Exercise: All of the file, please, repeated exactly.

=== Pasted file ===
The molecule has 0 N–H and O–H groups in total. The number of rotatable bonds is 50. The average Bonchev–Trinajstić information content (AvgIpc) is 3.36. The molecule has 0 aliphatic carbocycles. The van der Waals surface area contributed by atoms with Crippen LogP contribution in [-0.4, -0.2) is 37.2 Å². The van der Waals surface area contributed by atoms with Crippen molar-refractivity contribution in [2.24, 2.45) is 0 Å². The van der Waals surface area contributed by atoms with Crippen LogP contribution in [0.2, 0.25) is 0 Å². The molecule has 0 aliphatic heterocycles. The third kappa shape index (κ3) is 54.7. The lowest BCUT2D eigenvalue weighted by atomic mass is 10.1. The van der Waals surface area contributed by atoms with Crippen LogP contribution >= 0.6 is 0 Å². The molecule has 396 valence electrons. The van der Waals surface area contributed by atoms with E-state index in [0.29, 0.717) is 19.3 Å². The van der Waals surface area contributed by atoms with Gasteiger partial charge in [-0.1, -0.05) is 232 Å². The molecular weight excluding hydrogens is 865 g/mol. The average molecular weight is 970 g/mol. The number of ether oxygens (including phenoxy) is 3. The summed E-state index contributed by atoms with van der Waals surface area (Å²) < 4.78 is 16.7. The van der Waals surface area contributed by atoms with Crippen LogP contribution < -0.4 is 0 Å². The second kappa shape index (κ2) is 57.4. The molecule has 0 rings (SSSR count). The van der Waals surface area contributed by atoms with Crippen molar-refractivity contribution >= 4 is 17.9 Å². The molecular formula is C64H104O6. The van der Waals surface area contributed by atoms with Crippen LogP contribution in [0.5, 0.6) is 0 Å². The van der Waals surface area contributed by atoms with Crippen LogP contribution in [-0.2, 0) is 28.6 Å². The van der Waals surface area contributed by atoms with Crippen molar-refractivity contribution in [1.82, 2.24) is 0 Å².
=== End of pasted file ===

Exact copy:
The molecule has 0 N–H and O–H groups in total. The number of rotatable bonds is 50. The average Bonchev–Trinajstić information content (AvgIpc) is 3.36. The molecule has 0 aliphatic carbocycles. The van der Waals surface area contributed by atoms with Crippen LogP contribution in [-0.4, -0.2) is 37.2 Å². The van der Waals surface area contributed by atoms with Crippen molar-refractivity contribution in [2.24, 2.45) is 0 Å². The van der Waals surface area contributed by atoms with Crippen LogP contribution in [0.2, 0.25) is 0 Å². The molecule has 0 aliphatic heterocycles. The third kappa shape index (κ3) is 54.7. The lowest BCUT2D eigenvalue weighted by atomic mass is 10.1. The van der Waals surface area contributed by atoms with Crippen LogP contribution >= 0.6 is 0 Å². The molecule has 396 valence electrons. The van der Waals surface area contributed by atoms with E-state index in [0.29, 0.717) is 19.3 Å². The van der Waals surface area contributed by atoms with Gasteiger partial charge in [-0.1, -0.05) is 232 Å². The molecular weight excluding hydrogens is 865 g/mol. The average molecular weight is 970 g/mol. The number of ether oxygens (including phenoxy) is 3. The summed E-state index contributed by atoms with van der Waals surface area (Å²) < 4.78 is 16.7. The van der Waals surface area contributed by atoms with Crippen LogP contribution < -0.4 is 0 Å². The second kappa shape index (κ2) is 57.4. The molecule has 0 rings (SSSR count). The van der Waals surface area contributed by atoms with Crippen molar-refractivity contribution >= 4 is 17.9 Å². The molecular formula is C64H104O6. The van der Waals surface area contributed by atoms with Crippen LogP contribution in [0.5, 0.6) is 0 Å². The van der Waals surface area contributed by atoms with Crippen LogP contribution in [-0.2, 0) is 28.6 Å². The van der Waals surface area contributed by atoms with Crippen molar-refractivity contribution in [1.82, 2.24) is 0 Å².